Robert Broadus: Socialist entitlement programs need to be cut first.  These include Social Security and Medicare.  However, there will need to be a period of transition to wean off those who have become dependent on the programs.  After that, it will be important to remove funding for programs that are not within the authority of the Federal Government, such as the Department of Education and the Department of Energy.  Cutting money for unconstitutional wars will also be important for the purpose of reasserting the warmaking powers of the Congress.

Josiah Schmidt:  How should health care be reformed?

Robert Broadus: Healthcare should NOT be reformed by the Federal Government.  If State or Local governments wish to reform their existing healthcare systems, they should be allowed to do so.  At the Federal level, all restrictions on healthcare (such as the restriction against buying insurance across state lines) should be listed.  Tax credits could also be given for anyone who is willing to invest in medical savings programs.

Josiah Schmidt:  What changes would you like to see in our government’s foreign policy?

Robert Broadus: The Federal Government should bring its troops home from around the world.  We should continue working to ensure our national security, but not through policing the world.  We should immediately cease all nation-building operations, and we should encourage free-market capitalism as a solution for resolving the economic woes of other nations.  We should strengthen our border security and our defensive posture at home, lending military support to our allies only when requested.  We should re-consider our foreign aid to the rest of the world, again returning the taxes taken back to the People of the United States. 

Josiah Schmidt:  Anything else you’d like to say to our readers?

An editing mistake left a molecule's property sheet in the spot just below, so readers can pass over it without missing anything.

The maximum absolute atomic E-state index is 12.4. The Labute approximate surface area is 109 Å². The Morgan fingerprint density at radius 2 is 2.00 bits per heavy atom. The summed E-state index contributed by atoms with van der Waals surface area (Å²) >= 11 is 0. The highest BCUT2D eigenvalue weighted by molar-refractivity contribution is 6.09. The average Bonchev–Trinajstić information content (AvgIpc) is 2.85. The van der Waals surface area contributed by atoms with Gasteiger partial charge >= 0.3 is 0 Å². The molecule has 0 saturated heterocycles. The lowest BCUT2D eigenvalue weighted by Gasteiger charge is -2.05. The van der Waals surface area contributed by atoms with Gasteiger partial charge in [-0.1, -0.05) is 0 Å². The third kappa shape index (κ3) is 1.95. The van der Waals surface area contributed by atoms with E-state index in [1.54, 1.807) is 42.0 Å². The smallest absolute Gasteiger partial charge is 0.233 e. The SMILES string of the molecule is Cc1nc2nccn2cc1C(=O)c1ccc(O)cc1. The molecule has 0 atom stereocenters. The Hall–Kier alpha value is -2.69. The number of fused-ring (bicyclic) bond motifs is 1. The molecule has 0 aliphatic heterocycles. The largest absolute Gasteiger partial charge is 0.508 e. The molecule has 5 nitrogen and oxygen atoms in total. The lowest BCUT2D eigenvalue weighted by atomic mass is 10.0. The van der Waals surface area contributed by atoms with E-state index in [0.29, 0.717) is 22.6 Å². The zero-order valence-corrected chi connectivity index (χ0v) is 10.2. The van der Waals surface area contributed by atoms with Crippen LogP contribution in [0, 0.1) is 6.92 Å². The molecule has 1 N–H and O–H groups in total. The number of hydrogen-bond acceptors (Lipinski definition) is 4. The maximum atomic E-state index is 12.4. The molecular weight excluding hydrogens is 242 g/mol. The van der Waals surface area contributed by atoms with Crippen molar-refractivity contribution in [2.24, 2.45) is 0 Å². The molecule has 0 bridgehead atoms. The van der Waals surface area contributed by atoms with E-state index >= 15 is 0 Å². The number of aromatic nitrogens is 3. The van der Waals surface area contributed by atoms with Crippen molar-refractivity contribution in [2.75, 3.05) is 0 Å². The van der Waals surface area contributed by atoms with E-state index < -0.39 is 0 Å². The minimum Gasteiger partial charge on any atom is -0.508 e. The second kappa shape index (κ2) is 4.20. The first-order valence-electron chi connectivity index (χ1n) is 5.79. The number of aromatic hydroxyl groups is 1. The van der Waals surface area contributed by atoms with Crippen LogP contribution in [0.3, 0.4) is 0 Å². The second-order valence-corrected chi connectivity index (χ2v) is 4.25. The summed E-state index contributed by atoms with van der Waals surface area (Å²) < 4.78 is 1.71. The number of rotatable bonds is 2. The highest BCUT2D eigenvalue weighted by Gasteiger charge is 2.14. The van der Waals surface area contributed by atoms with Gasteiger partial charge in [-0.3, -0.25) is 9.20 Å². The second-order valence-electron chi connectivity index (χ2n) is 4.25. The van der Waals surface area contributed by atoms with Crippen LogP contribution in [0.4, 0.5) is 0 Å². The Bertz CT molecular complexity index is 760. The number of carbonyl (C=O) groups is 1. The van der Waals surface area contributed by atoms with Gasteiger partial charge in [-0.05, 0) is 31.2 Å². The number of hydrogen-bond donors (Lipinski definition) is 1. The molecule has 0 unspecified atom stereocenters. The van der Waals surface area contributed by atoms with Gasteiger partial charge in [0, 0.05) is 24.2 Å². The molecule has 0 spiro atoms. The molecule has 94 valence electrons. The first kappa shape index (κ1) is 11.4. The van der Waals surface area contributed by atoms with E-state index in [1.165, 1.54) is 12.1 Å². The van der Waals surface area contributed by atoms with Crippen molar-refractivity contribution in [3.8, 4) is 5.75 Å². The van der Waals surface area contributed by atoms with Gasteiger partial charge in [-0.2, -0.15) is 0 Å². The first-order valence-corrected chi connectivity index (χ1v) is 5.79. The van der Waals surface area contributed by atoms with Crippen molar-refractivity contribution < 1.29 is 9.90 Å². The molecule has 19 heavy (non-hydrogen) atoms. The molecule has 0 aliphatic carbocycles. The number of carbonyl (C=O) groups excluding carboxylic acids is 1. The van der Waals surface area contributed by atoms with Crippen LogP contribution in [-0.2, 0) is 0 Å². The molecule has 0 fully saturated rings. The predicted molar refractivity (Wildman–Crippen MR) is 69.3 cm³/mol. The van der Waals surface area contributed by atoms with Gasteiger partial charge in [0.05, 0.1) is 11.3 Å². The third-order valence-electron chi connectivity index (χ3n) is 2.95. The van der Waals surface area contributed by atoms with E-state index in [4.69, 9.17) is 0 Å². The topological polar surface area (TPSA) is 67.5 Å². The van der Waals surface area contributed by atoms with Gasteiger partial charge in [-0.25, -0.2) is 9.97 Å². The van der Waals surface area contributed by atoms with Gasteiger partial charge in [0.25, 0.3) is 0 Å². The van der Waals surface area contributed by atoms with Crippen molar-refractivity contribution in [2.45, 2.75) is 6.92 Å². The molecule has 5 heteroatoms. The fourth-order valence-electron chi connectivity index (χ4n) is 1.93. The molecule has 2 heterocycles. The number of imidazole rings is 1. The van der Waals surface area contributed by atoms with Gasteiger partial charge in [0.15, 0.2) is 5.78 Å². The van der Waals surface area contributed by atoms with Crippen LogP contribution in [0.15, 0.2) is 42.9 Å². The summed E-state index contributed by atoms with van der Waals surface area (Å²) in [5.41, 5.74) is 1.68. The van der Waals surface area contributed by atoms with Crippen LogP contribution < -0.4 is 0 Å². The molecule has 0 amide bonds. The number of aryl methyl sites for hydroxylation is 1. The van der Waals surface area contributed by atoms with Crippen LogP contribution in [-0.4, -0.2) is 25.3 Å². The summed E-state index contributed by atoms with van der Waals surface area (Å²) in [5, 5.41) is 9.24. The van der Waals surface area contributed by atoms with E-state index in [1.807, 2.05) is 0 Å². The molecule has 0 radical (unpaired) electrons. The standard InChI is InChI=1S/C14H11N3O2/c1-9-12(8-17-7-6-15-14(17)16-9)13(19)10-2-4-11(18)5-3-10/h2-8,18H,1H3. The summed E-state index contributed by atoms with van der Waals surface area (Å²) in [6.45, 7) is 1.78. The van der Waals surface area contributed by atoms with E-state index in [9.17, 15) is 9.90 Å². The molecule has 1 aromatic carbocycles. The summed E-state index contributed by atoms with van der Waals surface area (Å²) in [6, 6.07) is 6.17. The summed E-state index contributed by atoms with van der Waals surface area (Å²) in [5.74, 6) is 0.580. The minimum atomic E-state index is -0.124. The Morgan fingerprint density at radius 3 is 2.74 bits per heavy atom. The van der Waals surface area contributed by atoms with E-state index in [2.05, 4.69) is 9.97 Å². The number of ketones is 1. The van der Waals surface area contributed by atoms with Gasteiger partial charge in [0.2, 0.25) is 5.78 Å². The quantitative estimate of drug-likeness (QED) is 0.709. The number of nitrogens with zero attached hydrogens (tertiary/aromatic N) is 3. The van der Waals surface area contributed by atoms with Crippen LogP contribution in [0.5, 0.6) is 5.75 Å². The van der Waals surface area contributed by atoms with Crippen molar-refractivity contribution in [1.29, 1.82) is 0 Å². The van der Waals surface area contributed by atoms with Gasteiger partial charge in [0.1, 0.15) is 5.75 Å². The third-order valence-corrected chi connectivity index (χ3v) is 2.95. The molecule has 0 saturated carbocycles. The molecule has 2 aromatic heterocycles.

Robert Broadus: Our nation is at a turning point, where we must decide if we will continue to be a Federal Republic, or if we will become a Social Democracy.  The current administration and those who support its agenda are poised to “fundamentally change the United States of America.”  We can uphold the values laid out in the Declaration of Independence and the Constitution, or we can abandon them to those who think this nation’s founding was unjust, and that we should somehow give it back through redistribution of wealth, land reform, and other forms of socialism.  Comprehensive Healthcare reform is one of the main instruments being used to engineer this transformation, but this issue was not the concern 3 years ago that it has become since Barack Obama became President.  We have been hurried to a point where our most cherished values and even the fabric of our Constitution are thrown into doubt over a policy where most Americans will not see any difference even if we change the system now.  The uproar that has been generated over what was previously a background issue is evidence that we have been manipulated into a discussion that should not even be happening.  Healthcare Reform is outright unconstitutional, as it violates the 10th Amendment.  Everyone should know this, yet this fact has not deterred the Progressives who seek to impose it on us against our will.  We must fight if we are to remain “the land of the free and the home of the brave.”  Please help me by offering your prayers, your time, and your financial support to my campaign.  Together, we can save the Republic.  Together, we can win!